Anyway, I was not able to prove that our campgrounds were "recreation" by dint of their facilities. However, again I did not give up. I proposed two tests with the DOL. In test 1, we would analyze the home zip codes of all the campers at this particular campground for the last several weeks. If most of the campers came from, say, less than 100 miles away, then clearly they are not using the campground as intermediate lodging - they are there for recreation. Who would stop for the night just a few miles from their home if they are on the way somewhere else? In test 2, we actually took a 7 day survey of campers, asking our campers to choose one of these three options:
1. We will spend most of our stay at [this campground] in and around the campground.
2. We will spend most of our stay at [this campground] visiting other nearby recreation sites.
3. We are only staying at [this campground] overnight on our way someplace else.
We did not tell the campground manager why we were taking the survey so they would not bias the answers.
Well, in the end, 95% of all the campers in this campground lived less than 90 minutes away and many were from less than 30 miles away. 100% of the survey respondents chose response #1, saying that they were in the campground to spend their time in the campground itself, not to go somewhere else.
Based on this evidence, the DOL allowed me the exemption in this case. Hurray.
What I did not tell you
OK, the following will probably make you think I am nuts. The total overtime in question was about $20. Why, you rightly ask, did I not just pay the dang twenty bucks and get on with my life? The answer is, I did this once before, paying a nominal amount but under protest. However, this came back to haunt me in this situation, when the DOL, in initially denying me the exemption, implied that the previous case had "resolved" the fact that we were not allowed it. I decided that if we were going to start setting precedents, I was going to fight over everything.
The funny part is that, when it was all over, they cautioned me that this was an establishment exemption, meaning that this decision was only for this particular campground, and we would have to prove it all over again for other campgrounds if they ever came under review. So they are taking the position that being denied the exemption was precedent setting, but getting the exemption establishes no precedent. And, it is hard to overlook the irony that the DOL immediately accepted without question or documentation estimates of hours worked from my employees generated from their memory over a year after the fact -- while they required over 30 pages of data for me to prove camping is recreation.
Nevertheless, I am glad I did it. If this ever comes up again, I am ready with ammunition to win the case. Hopefully, the surveys we ran at this campground will be acceptable evidence for other similar campgrounds, but, if not, we know how to quickly run the surveys again.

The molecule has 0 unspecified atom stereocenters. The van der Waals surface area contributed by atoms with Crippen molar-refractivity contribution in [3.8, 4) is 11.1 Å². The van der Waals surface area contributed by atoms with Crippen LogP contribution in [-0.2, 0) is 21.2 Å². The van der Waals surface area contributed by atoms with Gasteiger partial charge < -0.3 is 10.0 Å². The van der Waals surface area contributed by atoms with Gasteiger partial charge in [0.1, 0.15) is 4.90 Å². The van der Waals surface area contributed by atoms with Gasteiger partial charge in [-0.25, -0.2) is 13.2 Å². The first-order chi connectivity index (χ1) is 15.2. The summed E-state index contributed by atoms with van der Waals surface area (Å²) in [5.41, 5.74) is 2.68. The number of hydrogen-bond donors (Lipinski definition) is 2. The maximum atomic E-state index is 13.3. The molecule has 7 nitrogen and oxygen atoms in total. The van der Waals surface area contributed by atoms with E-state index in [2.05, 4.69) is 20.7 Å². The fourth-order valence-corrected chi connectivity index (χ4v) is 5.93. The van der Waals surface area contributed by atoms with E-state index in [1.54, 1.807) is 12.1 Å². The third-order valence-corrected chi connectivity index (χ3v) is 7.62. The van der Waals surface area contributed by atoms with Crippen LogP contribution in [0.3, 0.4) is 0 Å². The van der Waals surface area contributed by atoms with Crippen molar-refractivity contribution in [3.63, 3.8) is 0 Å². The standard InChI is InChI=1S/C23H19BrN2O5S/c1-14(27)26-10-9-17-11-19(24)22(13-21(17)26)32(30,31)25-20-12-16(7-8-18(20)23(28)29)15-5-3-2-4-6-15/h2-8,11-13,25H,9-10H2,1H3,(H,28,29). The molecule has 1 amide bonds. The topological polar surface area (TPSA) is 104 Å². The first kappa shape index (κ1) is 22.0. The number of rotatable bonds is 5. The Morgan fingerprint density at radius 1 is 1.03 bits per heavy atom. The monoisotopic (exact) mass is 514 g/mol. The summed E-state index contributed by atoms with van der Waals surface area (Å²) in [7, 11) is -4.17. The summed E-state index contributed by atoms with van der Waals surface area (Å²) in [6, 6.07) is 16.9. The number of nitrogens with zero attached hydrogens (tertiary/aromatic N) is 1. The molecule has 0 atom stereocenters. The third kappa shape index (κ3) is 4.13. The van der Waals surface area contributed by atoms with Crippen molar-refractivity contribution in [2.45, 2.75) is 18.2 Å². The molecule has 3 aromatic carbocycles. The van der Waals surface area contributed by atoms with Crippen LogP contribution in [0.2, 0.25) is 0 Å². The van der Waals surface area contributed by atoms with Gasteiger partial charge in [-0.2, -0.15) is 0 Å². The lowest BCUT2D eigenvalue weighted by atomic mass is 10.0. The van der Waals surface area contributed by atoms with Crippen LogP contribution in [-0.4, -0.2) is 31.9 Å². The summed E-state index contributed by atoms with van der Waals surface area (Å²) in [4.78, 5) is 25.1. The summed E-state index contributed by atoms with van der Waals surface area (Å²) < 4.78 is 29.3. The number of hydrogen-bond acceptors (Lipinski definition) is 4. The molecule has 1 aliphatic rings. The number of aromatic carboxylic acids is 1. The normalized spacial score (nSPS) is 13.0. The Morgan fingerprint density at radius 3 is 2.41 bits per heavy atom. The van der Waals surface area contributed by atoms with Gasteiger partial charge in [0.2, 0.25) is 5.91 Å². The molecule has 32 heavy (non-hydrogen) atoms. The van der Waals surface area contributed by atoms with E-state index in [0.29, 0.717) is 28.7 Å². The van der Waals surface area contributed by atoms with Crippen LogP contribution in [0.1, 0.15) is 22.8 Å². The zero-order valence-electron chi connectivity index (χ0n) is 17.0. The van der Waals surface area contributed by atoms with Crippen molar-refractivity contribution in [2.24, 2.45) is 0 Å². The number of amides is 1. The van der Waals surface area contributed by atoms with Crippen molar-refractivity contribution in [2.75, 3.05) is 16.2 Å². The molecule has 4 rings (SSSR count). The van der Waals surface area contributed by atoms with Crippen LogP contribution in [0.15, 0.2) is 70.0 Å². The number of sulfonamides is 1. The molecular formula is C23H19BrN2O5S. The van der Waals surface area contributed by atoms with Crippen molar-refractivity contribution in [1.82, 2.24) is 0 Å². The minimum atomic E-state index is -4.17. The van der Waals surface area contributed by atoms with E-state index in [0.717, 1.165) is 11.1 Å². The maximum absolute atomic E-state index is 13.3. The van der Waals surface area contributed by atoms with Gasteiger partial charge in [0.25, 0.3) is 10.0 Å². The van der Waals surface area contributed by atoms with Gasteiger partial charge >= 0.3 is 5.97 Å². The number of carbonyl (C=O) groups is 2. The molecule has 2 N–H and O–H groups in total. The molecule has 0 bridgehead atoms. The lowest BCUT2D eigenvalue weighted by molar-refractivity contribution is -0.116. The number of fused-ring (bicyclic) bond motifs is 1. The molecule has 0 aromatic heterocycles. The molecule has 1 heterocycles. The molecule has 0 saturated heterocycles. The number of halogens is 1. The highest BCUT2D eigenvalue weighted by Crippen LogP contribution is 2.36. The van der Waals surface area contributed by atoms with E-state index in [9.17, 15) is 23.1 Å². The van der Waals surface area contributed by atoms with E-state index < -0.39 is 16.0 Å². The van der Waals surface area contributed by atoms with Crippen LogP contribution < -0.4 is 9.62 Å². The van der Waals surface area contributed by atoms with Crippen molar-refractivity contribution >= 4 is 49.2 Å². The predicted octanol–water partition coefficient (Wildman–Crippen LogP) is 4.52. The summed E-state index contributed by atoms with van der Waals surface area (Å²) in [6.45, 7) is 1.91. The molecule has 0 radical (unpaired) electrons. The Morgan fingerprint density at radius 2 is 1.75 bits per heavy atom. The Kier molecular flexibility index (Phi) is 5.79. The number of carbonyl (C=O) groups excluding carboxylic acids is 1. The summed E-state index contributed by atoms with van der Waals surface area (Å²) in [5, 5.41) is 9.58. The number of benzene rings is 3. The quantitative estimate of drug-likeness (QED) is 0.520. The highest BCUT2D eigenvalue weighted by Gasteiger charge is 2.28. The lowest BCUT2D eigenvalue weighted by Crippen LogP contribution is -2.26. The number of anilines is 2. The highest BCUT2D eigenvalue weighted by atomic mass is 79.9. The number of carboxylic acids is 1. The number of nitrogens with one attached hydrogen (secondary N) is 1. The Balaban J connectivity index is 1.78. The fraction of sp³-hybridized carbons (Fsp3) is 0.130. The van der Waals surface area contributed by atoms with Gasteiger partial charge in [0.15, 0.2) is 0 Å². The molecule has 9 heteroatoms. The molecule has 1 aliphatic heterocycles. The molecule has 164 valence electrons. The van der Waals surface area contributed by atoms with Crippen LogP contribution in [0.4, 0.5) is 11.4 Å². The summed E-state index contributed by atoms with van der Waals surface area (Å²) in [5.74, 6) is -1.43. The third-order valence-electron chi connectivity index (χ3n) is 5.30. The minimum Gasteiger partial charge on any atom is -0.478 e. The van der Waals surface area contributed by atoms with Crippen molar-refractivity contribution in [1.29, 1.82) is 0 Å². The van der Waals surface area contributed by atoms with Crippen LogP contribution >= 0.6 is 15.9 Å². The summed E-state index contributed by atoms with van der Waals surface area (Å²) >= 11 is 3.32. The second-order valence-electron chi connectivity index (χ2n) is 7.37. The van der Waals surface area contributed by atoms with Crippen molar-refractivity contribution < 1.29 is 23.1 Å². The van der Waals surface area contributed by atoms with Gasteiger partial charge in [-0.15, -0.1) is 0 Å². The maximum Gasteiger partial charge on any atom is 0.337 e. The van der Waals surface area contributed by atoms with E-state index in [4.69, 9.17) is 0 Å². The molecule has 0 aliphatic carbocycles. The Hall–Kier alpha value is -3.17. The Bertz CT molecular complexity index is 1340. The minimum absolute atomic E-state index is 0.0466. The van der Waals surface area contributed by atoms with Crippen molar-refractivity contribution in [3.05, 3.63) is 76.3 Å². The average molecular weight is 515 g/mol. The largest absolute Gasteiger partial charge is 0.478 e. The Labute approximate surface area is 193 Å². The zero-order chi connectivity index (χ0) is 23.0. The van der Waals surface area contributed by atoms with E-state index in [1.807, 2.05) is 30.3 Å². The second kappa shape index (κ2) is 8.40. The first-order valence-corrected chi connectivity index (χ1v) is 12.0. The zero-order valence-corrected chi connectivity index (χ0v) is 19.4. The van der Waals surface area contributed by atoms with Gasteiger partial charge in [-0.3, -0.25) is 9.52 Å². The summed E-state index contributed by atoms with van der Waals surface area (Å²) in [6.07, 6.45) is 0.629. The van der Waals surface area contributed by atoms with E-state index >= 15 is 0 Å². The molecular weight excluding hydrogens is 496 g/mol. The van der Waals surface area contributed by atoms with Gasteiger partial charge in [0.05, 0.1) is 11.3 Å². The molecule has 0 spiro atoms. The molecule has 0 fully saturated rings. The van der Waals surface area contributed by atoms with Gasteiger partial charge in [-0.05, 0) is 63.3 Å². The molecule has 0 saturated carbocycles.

As a final note, I want to add that my investigator in this case seemed honest and easy to work with. While I was frustrated with DOL the institution, I never was frustrated with her individually. And, in the end, she yielded to the evidence.
Working with the Department of Labor: Part 2
In part 1, we discussed general expectations you should have as a business owner in working with the Department of Labor. In this installment, I will discuss a typical audit and some of the things we did to protect ourselves. In part 3, I will discuss a specific example of how it is possible to win your case with the DOL, but it may take a LOT of effort.
Type of Audits
I am not an attorney and am by no means an expert on labor law. We bend over backward as a company to be in compliance with labor law, so we really don't run into the Department of Labor too often. However, our industry is the beneficiary of certain exemptions in the Fair Labor Standards Act. If you remember from part 1 of this series, the DOL really doesn't like it very much when anyone takes advantage of these legal exemptions, so this has led to some extra scrutiny that our careful history of compliance would not normally warrant.
We have had two different types of audits:
1. A regional audit, that covers all of our operations in one state or in one complex or contract
2. An individual audit, covering one or two employees who have specifically disputed their pay to the DOL
Presumably there are also whole company audits where the DOL takes apart the whole company, but we have not experienced this. Maybe we will if I keep making these posts ;=)
In the regional audit, the DOL specified an operational scope (e.g. your facility in Sheboygan) and a time frame. This time frame is usually not more than 2 years back, as I believe this is the statute of limitations for inadvertent violations. Willful violations have a longer statute of limitations.